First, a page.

As Fr. Agustino Torres points out, the Pope’s comments about homosexuals were largely misinterpreted and mistranslated[10]. Pope Francis was speaking in Spanish about protecting and respecting homosexuals within the family. When he says, “They’re children of God and have a right to a family. Nobody should be thrown out or be made miserable because of it.” And adds, “What we have to create is a civil union law. That way they are legally covered.” Pope Francis is not calling for gay civil marriages, but rather for societal respect for homosexuals that the Catholic Church already requests[11].

So, if homosexuals cannot be married within the Church but ought to be respected and accepted by the Church, where is their place? Traditional Catholic teachings point to three vocations; married, religious, and single. Unfortunately, a religious vocation is not really viable either. A 2005 statement from the Vatican by Pope Benedict says, “…while profoundly respecting the persons in question, [they] cannot be admitted to the seminary or holy orders.” The document goes on to say if homosexual tendencies are clearly overcome for a period of three years, one could be ordained. A part of homosexual tendencies is simply identifying as a person with same-sex attraction[12]. Since homosexuality is not a choice, one cannot honestly stop identifying as a homosexual and therefore under Pope Benedict’s statement, would not be allowed to have a religious vocation.

On the other hand, Pope Francis simply responded to the question about gay priests with, “Who am I to judge?” Homosexual admittance to the religious life has recently been up to the individual discretion of diocese and religious orders[13]. There are gay clergy and religious around the world, but it is a harder vocation for them to follow when official teachings and individual bishops oppose their call.

This leaves only one clear vocation: the single life. The Church teaches that homosexuals are called to chastity[14]. Living a chaste single life is a vocation. While in the single state love can be found through families, friendships, colleagues at work, and the global community, it is a different love than that which is found within marriage[15]. God’s love is found in a special way through marriage, something the chaste single does not replicate. This is not to say that single people do not feel God’s love, since God’s love radiates throughout all of creation, but it is often harder to feel said love today because of secular society’s obsession with sex. With all the pressures of society, remaining chaste requires an extreme amount of devotion and all who do should be commended as such. For people with homosexual orientations, a life of chastity is the best acceptable vocation within the teachings of the Catholic Church. Homosexual religious are rare, and gay marriage defies the definition of marriage.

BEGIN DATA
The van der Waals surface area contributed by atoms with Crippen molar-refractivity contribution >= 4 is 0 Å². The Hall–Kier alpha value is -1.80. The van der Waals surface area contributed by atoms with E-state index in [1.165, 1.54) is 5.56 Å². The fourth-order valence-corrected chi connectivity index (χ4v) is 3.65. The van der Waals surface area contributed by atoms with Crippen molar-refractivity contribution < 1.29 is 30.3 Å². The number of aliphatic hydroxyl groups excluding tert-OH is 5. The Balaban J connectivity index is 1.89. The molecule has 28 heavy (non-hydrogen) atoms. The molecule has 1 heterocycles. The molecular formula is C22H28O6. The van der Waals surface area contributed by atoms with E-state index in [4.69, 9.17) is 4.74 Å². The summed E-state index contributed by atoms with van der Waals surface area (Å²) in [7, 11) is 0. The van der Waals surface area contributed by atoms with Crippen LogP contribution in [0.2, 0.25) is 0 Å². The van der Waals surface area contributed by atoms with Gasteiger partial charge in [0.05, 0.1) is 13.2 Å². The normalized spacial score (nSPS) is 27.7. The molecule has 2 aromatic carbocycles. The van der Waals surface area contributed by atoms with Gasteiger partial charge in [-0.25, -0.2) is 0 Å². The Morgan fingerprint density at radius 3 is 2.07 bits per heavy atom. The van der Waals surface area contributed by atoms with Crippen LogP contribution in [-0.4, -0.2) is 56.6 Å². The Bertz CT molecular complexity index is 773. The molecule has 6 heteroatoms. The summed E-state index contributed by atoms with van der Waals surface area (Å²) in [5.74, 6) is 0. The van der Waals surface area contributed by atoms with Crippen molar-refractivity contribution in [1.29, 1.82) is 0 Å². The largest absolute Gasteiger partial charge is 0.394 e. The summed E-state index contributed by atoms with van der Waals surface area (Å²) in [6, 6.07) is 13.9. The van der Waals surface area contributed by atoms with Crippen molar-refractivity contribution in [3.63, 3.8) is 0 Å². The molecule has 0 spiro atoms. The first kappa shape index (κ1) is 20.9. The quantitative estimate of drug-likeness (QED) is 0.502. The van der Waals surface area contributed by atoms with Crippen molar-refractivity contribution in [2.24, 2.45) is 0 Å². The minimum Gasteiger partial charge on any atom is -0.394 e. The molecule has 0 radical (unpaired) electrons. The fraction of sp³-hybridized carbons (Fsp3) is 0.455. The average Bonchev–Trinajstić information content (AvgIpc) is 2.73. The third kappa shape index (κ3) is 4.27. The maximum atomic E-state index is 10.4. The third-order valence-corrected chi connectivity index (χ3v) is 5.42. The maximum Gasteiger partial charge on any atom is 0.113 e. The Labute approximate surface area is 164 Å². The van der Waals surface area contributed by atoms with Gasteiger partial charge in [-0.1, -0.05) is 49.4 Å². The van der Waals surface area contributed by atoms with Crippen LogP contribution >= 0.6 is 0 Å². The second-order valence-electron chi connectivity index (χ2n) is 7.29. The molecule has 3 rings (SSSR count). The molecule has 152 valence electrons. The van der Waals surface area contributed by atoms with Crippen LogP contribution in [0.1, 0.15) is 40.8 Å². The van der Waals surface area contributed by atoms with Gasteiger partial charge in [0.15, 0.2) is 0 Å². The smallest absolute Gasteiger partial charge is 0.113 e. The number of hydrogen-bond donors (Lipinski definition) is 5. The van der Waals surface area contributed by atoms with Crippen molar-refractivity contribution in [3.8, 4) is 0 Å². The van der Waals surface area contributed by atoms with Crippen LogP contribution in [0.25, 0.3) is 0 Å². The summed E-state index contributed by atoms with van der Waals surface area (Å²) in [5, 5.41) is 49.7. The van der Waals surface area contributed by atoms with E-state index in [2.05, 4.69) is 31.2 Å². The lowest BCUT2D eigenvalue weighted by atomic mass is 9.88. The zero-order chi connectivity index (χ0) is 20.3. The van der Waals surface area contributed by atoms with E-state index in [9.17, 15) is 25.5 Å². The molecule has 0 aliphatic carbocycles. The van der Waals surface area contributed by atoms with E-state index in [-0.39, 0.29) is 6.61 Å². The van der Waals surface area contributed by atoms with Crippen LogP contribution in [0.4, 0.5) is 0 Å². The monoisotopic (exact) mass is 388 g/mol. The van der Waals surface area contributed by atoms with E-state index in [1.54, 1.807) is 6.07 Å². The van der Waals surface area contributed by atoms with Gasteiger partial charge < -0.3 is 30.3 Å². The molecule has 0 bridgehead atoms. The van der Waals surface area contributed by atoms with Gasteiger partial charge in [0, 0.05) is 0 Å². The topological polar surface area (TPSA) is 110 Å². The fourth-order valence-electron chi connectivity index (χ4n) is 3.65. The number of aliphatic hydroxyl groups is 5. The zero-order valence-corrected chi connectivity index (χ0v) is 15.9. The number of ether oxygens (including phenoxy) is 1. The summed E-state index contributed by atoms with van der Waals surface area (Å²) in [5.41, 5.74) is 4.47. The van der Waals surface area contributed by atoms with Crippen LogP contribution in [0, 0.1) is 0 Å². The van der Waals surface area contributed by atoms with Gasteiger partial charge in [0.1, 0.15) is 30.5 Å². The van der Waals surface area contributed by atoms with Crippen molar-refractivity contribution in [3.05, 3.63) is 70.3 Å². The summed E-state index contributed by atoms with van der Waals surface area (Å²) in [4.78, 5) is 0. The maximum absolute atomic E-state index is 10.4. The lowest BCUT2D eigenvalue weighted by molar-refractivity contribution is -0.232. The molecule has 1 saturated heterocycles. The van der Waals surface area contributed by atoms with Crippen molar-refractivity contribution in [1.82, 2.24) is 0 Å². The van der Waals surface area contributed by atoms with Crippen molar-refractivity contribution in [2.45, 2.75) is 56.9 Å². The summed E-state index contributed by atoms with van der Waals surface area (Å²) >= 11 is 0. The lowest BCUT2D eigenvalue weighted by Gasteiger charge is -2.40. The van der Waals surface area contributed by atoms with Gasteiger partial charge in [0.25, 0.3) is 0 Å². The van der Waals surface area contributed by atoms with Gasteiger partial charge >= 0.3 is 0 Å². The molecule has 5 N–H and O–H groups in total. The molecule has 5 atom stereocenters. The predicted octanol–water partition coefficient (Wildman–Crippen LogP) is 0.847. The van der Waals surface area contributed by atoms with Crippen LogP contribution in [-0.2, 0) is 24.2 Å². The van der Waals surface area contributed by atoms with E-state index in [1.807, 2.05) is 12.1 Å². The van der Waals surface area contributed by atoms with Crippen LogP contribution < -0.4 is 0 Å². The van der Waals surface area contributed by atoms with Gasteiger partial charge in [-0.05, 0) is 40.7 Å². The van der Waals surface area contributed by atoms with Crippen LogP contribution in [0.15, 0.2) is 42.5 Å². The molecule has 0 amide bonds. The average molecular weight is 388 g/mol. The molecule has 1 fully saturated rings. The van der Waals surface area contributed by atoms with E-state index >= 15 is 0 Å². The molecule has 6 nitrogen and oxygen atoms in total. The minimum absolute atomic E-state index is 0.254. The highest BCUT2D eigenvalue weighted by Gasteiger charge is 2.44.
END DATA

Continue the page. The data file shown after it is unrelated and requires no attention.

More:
Of course, limited options might not seem so inviting, and without the reasoning behind the apparent lack of options it can be off-putting. With this in mind, should the Church allow gay marriage or gay religious? Can the Catholic Church do anything to be more open to and accepting of the homosexual community?

This is a delicate situation. The Church cannot change centuries of traditional doctrine, yet the Church also cannot afford to restrict and ostracize members of the homosexual community. Allowing gay marriage would require a redefinition of the Catholic understanding of sexuality and marriage. This is simply not feasible. Even a civil union between two gay people could not be called marriage as understood by the Catholic Church[16]. Catholic marriage is, and always will be, a unitive covenant between one man and one woman ordered for the procreation and education of children, in which God’s graces overflow, allowing for fidelity, love, and support until death.

The Church could be more open to homosexual priests. Homosexual people are called to chastity, just like religious. The only requirement for a religious vocation is holiness and an extreme desire to love and serve the Lord. Provided they would uphold the teachings of the Church, such as the sanctity of marriage, homosexual people should have a place within the religious orders of the Church.

Men and women were created for each other, and while the Catholic Church cannot open this particular style of love to homosexuals in the sacrament of marriage, the Church can support homosexual persons as the children of God that they are. To ensure that the Church does not close itself off from the homosexual community, its laity must welcome people of all sexual orientations. Theologians must also improve at explaining the Church’s doctrines. Its priests must find places and communal roles for LGBT persons. In a 1982 homily, addressed to the homosexual community, Pope John Paul II says, “You are no less loved by God; your love for each other is complete and fruitful when it is open to others, to the needs of the apostolate, to the needs of the poor, to the needs of orphans, to the needs of the world.” The Church must live in a manner that redefines the homosexual vocation from one of chaste solitude to a vocation of chaste importance and acceptance so that the needs of the world are met as with those of the homosexual person.

Works Cited

Brannen, Brett. “Can a Man with Same-Sex Attraction Go to Seminary to Become a Priest?” In To Save a Thousand Souls: A Guide for Discerning a Vocation to Diocesan Priesthood, 239–46. Valdosta, GA: Vianney Vocations, 2010.